Taittinger and Pommery were the first Champagne houses to plant vineyards and make sparkling wine from grapes grown where?
B. Tasmania, Australia
C. The original Montagne de Reims area within today’s Champagne region
D. South Africa
Over the last several years, both iconic Champagne producers have invested in southern England’s uncanny combination of chalky soils, climate, and topography—so similar to Champagne’s own terroir.
In 2017, Taittinger planted 50 acres (20 hectares) of traditional Champagne grape varieties near Kent in southeastern England. It was the first time a top Champagne house had planted a vineyard in the U.K. This summer, plans to build a 33K+ case winery adjacent to the venture’s current 550-acre vineyard were approved. The English sparkling wine will be called Domaine Evremond, named after Charles de Saint-Évremond, the French writer credited with introducing 17th-century London society to Champagne. The first vintage is expected in 2024.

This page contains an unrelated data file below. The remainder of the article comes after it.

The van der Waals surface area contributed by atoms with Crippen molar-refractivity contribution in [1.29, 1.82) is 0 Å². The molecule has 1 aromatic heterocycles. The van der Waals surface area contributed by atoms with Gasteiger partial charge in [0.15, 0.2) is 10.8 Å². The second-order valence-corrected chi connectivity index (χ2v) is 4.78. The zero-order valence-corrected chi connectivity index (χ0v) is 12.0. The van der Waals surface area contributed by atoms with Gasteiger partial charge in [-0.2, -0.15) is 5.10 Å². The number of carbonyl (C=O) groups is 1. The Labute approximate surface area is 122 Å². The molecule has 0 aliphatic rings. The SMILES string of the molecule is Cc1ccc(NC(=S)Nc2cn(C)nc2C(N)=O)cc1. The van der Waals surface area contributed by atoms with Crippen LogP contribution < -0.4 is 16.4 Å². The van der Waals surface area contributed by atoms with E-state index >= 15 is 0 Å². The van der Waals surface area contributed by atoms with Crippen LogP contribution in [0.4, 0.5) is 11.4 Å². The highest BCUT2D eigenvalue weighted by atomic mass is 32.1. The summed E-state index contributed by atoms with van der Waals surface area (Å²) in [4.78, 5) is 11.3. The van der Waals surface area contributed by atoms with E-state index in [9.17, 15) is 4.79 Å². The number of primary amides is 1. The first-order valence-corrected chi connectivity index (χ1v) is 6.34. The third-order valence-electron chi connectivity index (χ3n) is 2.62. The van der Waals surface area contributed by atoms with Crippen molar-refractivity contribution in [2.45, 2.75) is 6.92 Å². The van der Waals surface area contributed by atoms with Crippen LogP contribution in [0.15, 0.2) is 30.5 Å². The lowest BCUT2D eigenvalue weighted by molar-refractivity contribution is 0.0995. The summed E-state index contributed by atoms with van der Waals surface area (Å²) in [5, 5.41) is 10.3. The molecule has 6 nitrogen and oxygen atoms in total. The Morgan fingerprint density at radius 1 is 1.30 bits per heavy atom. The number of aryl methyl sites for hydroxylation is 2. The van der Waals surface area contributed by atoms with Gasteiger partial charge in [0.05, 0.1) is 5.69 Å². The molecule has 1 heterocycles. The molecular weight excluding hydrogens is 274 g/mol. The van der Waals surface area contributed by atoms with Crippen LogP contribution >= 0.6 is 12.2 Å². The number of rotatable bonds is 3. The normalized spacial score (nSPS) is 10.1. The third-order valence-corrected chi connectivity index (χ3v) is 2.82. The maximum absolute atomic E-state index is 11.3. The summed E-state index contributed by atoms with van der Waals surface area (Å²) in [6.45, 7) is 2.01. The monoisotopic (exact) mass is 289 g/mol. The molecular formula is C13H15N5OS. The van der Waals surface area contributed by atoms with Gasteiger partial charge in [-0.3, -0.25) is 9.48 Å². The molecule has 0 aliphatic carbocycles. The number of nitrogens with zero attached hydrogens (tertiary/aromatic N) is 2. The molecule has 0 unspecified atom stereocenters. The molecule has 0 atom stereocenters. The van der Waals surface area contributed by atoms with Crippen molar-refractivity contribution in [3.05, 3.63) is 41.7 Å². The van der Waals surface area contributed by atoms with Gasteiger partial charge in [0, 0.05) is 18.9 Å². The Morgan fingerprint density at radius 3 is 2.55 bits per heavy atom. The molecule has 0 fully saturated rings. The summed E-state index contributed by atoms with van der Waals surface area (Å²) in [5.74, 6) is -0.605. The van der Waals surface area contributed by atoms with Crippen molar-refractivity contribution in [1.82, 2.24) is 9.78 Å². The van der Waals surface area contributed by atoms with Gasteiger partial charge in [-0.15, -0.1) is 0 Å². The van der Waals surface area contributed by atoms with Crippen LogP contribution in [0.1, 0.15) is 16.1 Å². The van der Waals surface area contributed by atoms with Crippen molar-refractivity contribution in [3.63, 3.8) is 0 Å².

Not long after Taittinger’s investment, Pommery purchased and planted 100 acres (40 hectares) of vineyard near Southampton, west of Kent along the southern coast. The following year, Pommery became the first Champagne house to launch an English sparkling wine with the 2018 release of its Louis Pommery England Brut, with grapes purchased from vineyards in Hampshire, Essex, and Sussex. The wine is named for Pommery’s founder.